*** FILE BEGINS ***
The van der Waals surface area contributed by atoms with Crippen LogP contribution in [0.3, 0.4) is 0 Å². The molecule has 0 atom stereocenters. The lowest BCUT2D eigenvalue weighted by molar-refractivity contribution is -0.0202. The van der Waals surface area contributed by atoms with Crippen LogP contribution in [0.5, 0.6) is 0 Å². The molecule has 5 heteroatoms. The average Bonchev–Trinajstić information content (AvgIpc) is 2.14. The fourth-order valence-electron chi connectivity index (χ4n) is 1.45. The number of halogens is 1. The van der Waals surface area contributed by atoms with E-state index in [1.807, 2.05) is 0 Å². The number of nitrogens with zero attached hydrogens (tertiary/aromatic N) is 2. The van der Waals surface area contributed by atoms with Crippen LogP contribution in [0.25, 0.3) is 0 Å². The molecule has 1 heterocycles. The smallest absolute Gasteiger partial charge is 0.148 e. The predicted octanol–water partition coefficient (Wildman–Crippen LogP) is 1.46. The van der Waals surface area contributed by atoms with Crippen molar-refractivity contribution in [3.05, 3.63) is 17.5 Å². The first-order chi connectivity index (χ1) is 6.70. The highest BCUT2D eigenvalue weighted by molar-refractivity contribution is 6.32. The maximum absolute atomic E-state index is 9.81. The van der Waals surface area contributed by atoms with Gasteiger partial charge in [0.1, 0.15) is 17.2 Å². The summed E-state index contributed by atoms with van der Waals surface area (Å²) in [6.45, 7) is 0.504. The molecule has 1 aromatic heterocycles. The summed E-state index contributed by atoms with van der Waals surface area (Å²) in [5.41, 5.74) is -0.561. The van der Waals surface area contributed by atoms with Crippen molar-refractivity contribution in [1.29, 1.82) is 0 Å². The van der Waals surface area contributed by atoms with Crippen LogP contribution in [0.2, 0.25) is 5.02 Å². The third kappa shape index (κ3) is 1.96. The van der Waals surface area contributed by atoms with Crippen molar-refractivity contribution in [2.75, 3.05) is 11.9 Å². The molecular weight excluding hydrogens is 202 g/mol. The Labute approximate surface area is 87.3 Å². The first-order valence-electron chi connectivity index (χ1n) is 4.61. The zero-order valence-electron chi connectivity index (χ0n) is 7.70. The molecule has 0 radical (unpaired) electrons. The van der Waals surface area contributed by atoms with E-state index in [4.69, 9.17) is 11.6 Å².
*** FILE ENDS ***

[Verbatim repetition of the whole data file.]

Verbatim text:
The van der Waals surface area contributed by atoms with Crippen LogP contribution in [0.3, 0.4) is 0 Å². The molecule has 0 atom stereocenters. The lowest BCUT2D eigenvalue weighted by molar-refractivity contribution is -0.0202. The van der Waals surface area contributed by atoms with Crippen LogP contribution in [0.5, 0.6) is 0 Å². The molecule has 5 heteroatoms. The average Bonchev–Trinajstić information content (AvgIpc) is 2.14. The fourth-order valence-electron chi connectivity index (χ4n) is 1.45. The number of halogens is 1. The van der Waals surface area contributed by atoms with E-state index in [1.807, 2.05) is 0 Å². The number of nitrogens with zero attached hydrogens (tertiary/aromatic N) is 2. The van der Waals surface area contributed by atoms with Crippen LogP contribution in [0.25, 0.3) is 0 Å². The molecule has 1 heterocycles. The smallest absolute Gasteiger partial charge is 0.148 e. The predicted octanol–water partition coefficient (Wildman–Crippen LogP) is 1.46. The van der Waals surface area contributed by atoms with Crippen molar-refractivity contribution in [3.05, 3.63) is 17.5 Å². The first-order chi connectivity index (χ1) is 6.70. The highest BCUT2D eigenvalue weighted by molar-refractivity contribution is 6.32. The maximum absolute atomic E-state index is 9.81. The van der Waals surface area contributed by atoms with Gasteiger partial charge in [0.1, 0.15) is 17.2 Å². The summed E-state index contributed by atoms with van der Waals surface area (Å²) in [6.45, 7) is 0.504. The molecule has 1 aromatic heterocycles. The summed E-state index contributed by atoms with van der Waals surface area (Å²) in [5.41, 5.74) is -0.561. The van der Waals surface area contributed by atoms with Crippen molar-refractivity contribution in [1.29, 1.82) is 0 Å². The van der Waals surface area contributed by atoms with Crippen LogP contribution in [0.2, 0.25) is 5.02 Å². The third kappa shape index (κ3) is 1.96. The van der Waals surface area contributed by atoms with Crippen molar-refractivity contribution in [2.75, 3.05) is 11.9 Å². The molecular weight excluding hydrogens is 202 g/mol. The Labute approximate surface area is 87.3 Å². The first-order valence-electron chi connectivity index (χ1n) is 4.61. The zero-order valence-electron chi connectivity index (χ0n) is 7.70. The molecule has 0 radical (unpaired) electrons. The van der Waals surface area contributed by atoms with E-state index in [4.69, 9.17) is 11.6 Å².